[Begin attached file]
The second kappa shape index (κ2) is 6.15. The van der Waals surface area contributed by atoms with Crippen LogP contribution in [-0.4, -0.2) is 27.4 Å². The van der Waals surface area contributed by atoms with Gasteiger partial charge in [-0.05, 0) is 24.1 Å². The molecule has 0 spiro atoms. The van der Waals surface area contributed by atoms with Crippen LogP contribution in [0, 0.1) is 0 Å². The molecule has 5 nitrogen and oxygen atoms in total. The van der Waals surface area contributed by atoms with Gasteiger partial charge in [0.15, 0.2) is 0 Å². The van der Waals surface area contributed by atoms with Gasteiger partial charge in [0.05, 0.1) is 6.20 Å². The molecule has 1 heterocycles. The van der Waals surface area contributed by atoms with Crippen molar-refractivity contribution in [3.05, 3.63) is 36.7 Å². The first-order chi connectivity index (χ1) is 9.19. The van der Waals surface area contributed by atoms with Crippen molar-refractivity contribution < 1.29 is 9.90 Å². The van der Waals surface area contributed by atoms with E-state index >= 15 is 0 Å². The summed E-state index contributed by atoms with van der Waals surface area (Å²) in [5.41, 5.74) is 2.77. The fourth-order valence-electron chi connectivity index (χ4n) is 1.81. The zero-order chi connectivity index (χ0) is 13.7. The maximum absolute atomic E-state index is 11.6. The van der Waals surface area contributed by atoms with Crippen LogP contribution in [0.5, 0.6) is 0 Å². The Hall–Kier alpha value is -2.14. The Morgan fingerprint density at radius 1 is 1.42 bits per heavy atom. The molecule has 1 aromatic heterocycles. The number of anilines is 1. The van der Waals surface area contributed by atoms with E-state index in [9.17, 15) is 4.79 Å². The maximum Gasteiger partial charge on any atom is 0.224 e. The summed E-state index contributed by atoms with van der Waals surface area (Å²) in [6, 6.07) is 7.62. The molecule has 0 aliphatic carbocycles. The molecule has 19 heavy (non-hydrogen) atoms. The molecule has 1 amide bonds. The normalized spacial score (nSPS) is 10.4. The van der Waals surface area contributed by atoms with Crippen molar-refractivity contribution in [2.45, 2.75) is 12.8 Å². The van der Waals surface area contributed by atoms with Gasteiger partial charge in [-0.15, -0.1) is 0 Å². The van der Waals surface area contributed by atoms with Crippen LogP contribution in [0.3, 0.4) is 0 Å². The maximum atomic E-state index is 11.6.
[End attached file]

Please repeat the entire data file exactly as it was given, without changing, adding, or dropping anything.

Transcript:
The second kappa shape index (κ2) is 6.15. The van der Waals surface area contributed by atoms with Crippen LogP contribution in [-0.4, -0.2) is 27.4 Å². The van der Waals surface area contributed by atoms with Gasteiger partial charge in [-0.05, 0) is 24.1 Å². The molecule has 0 spiro atoms. The van der Waals surface area contributed by atoms with Crippen LogP contribution in [0, 0.1) is 0 Å². The molecule has 5 nitrogen and oxygen atoms in total. The van der Waals surface area contributed by atoms with Gasteiger partial charge in [0.15, 0.2) is 0 Å². The van der Waals surface area contributed by atoms with Gasteiger partial charge in [0.05, 0.1) is 6.20 Å². The molecule has 1 heterocycles. The van der Waals surface area contributed by atoms with Crippen molar-refractivity contribution in [3.05, 3.63) is 36.7 Å². The first-order chi connectivity index (χ1) is 9.19. The van der Waals surface area contributed by atoms with Crippen molar-refractivity contribution < 1.29 is 9.90 Å². The van der Waals surface area contributed by atoms with E-state index >= 15 is 0 Å². The summed E-state index contributed by atoms with van der Waals surface area (Å²) in [5.41, 5.74) is 2.77. The fourth-order valence-electron chi connectivity index (χ4n) is 1.81. The zero-order chi connectivity index (χ0) is 13.7. The maximum absolute atomic E-state index is 11.6. The van der Waals surface area contributed by atoms with Crippen LogP contribution in [0.5, 0.6) is 0 Å². The Hall–Kier alpha value is -2.14. The Morgan fingerprint density at radius 1 is 1.42 bits per heavy atom. The molecule has 1 aromatic heterocycles. The number of anilines is 1. The van der Waals surface area contributed by atoms with E-state index in [9.17, 15) is 4.79 Å². The maximum Gasteiger partial charge on any atom is 0.224 e. The summed E-state index contributed by atoms with van der Waals surface area (Å²) in [6, 6.07) is 7.62. The molecule has 0 aliphatic carbocycles. The molecule has 19 heavy (non-hydrogen) atoms. The molecule has 1 amide bonds. The normalized spacial score (nSPS) is 10.4. The van der Waals surface area contributed by atoms with Crippen molar-refractivity contribution in [2.45, 2.75) is 12.8 Å². The van der Waals surface area contributed by atoms with Gasteiger partial charge in [-0.15, -0.1) is 0 Å². The van der Waals surface area contributed by atoms with Crippen LogP contribution in [0.3, 0.4) is 0 Å². The maximum atomic E-state index is 11.6.